Tourism New Zealand is also working closely with Immigration New Zealand on easier access to visas. At the moment it is easier to get a group visa rather than for independent travel.
"In a way we are handicapping ourselves in terms of the visitor outcomes because people are coming as part of a group because it's easier to get their visa that way."
There has been a short-term reaction and some cancellations in the China market because of the earthquakes in Christchurch and Japan, Bowler says. "But we're pretty confident that it'll be quite resilient so within a matter months we think it'll be back to the pattern that we were in a couple of months ago."
Bowler says Chinese visitor numbers will top 200,000 within a couple of years.
"In a way, chasing the volume is actually quite easy - I think the real challenge for us is to ensure that we capture high quality visitors who stay for decent lengths of time and participate in the activities that New Zealand has on stream."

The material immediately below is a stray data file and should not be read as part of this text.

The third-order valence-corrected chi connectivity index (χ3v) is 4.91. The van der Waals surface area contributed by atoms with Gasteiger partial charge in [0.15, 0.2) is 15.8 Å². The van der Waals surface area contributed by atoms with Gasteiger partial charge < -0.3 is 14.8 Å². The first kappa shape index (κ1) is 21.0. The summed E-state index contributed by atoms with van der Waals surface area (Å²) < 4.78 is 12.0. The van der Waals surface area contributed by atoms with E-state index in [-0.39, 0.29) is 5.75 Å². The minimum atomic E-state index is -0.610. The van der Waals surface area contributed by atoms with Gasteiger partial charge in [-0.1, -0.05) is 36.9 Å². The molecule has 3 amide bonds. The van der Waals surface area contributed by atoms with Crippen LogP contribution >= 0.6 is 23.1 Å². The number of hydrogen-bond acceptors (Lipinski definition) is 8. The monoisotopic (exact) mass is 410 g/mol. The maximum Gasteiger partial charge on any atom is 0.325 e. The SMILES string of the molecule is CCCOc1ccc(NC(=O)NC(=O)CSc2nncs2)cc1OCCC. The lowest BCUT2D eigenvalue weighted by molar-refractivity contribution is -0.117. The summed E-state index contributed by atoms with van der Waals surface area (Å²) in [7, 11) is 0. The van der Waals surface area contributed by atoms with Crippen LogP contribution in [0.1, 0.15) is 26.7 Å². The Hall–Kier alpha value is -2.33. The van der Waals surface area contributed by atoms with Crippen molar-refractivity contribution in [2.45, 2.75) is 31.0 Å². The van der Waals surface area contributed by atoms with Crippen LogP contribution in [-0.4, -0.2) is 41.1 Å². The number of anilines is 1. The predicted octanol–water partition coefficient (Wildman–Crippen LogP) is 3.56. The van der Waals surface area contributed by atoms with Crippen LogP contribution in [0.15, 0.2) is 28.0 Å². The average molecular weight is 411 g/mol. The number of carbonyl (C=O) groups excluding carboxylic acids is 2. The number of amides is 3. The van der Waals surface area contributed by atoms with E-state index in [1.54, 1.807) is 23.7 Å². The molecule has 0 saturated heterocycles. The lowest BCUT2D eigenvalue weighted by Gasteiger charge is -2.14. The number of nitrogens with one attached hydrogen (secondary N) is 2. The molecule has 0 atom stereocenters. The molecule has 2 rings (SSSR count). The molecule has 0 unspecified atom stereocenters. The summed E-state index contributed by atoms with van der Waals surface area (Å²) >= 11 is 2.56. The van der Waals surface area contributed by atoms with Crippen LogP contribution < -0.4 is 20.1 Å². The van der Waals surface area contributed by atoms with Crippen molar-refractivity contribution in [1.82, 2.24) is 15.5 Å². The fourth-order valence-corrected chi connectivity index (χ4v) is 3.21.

Chinese visitor arrivals to New Zealand
* 127,837 in the year ended January, up 31.2 per cent
* 89,966 stayed between 1-7 days
* Fourth biggest market behind Australia, Britain and the US
* $362 million spent in year ended December
* 180,000 arrivals forecast in 2016 (as at July 2010)
Who are they?
* 61,977 aged between 35-54
* 85,960 on holiday
* 19,770 visiting friends and relatives.
* 10,834 on business
China Southern Airlines
* Largest airline in China
* Fourth biggest carrier in the world
* 400 Boeing and Airbus jet aircraft
* More than 66 million passengers in 2009
* Serves 898 cities in 169 countries
- Sources include Ministry of Economic Development and Statistics New Zealand